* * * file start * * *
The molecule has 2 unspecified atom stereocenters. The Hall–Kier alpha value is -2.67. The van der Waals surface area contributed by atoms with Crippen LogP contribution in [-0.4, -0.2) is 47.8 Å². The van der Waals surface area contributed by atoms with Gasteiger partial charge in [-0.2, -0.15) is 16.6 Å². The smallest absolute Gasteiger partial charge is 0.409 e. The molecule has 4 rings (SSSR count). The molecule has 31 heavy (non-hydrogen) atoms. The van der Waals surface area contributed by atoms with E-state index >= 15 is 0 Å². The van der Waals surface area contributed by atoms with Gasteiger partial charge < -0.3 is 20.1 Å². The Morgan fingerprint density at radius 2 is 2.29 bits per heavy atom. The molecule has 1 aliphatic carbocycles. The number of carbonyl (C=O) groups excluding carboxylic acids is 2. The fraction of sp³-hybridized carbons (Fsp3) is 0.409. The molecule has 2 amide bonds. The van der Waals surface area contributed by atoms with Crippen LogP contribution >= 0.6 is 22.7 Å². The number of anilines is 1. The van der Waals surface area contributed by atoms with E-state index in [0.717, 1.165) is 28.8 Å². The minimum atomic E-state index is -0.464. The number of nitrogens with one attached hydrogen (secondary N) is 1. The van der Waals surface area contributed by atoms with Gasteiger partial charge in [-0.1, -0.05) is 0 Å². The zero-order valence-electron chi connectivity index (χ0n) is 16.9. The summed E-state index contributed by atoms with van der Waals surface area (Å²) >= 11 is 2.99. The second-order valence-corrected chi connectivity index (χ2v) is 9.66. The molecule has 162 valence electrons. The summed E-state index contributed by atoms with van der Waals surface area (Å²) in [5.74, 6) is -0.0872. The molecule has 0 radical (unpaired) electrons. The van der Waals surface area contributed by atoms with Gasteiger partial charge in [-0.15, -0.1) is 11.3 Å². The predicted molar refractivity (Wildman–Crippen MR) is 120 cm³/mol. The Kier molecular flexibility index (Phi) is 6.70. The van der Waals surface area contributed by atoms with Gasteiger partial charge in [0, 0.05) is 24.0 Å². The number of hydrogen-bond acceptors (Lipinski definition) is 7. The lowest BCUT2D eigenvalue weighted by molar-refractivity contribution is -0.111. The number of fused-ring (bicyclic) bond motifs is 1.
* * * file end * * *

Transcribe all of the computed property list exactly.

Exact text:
The molecule has 2 unspecified atom stereocenters. The Hall–Kier alpha value is -2.67. The van der Waals surface area contributed by atoms with Crippen LogP contribution in [-0.4, -0.2) is 47.8 Å². The van der Waals surface area contributed by atoms with Gasteiger partial charge in [-0.2, -0.15) is 16.6 Å². The smallest absolute Gasteiger partial charge is 0.409 e. The molecule has 4 rings (SSSR count). The molecule has 31 heavy (non-hydrogen) atoms. The van der Waals surface area contributed by atoms with E-state index >= 15 is 0 Å². The van der Waals surface area contributed by atoms with Gasteiger partial charge < -0.3 is 20.1 Å². The Morgan fingerprint density at radius 2 is 2.29 bits per heavy atom. The molecule has 1 aliphatic carbocycles. The number of carbonyl (C=O) groups excluding carboxylic acids is 2. The fraction of sp³-hybridized carbons (Fsp3) is 0.409. The molecule has 2 amide bonds. The van der Waals surface area contributed by atoms with Crippen LogP contribution >= 0.6 is 22.7 Å². The number of anilines is 1. The van der Waals surface area contributed by atoms with E-state index in [0.717, 1.165) is 28.8 Å². The minimum atomic E-state index is -0.464. The number of nitrogens with one attached hydrogen (secondary N) is 1. The van der Waals surface area contributed by atoms with Gasteiger partial charge in [-0.1, -0.05) is 0 Å². The zero-order valence-electron chi connectivity index (χ0n) is 16.9. The summed E-state index contributed by atoms with van der Waals surface area (Å²) >= 11 is 2.99. The second-order valence-corrected chi connectivity index (χ2v) is 9.66. The molecule has 162 valence electrons. The summed E-state index contributed by atoms with van der Waals surface area (Å²) in [5.74, 6) is -0.0872. The molecule has 0 radical (unpaired) electrons. The van der Waals surface area contributed by atoms with Gasteiger partial charge in [-0.15, -0.1) is 11.3 Å². The predicted molar refractivity (Wildman–Crippen MR) is 120 cm³/mol. The Kier molecular flexibility index (Phi) is 6.70. The van der Waals surface area contributed by atoms with Gasteiger partial charge in [0, 0.05) is 24.0 Å². The number of hydrogen-bond acceptors (Lipinski definition) is 7. The lowest BCUT2D eigenvalue weighted by molar-refractivity contribution is -0.111. The number of fused-ring (bicyclic) bond motifs is 1.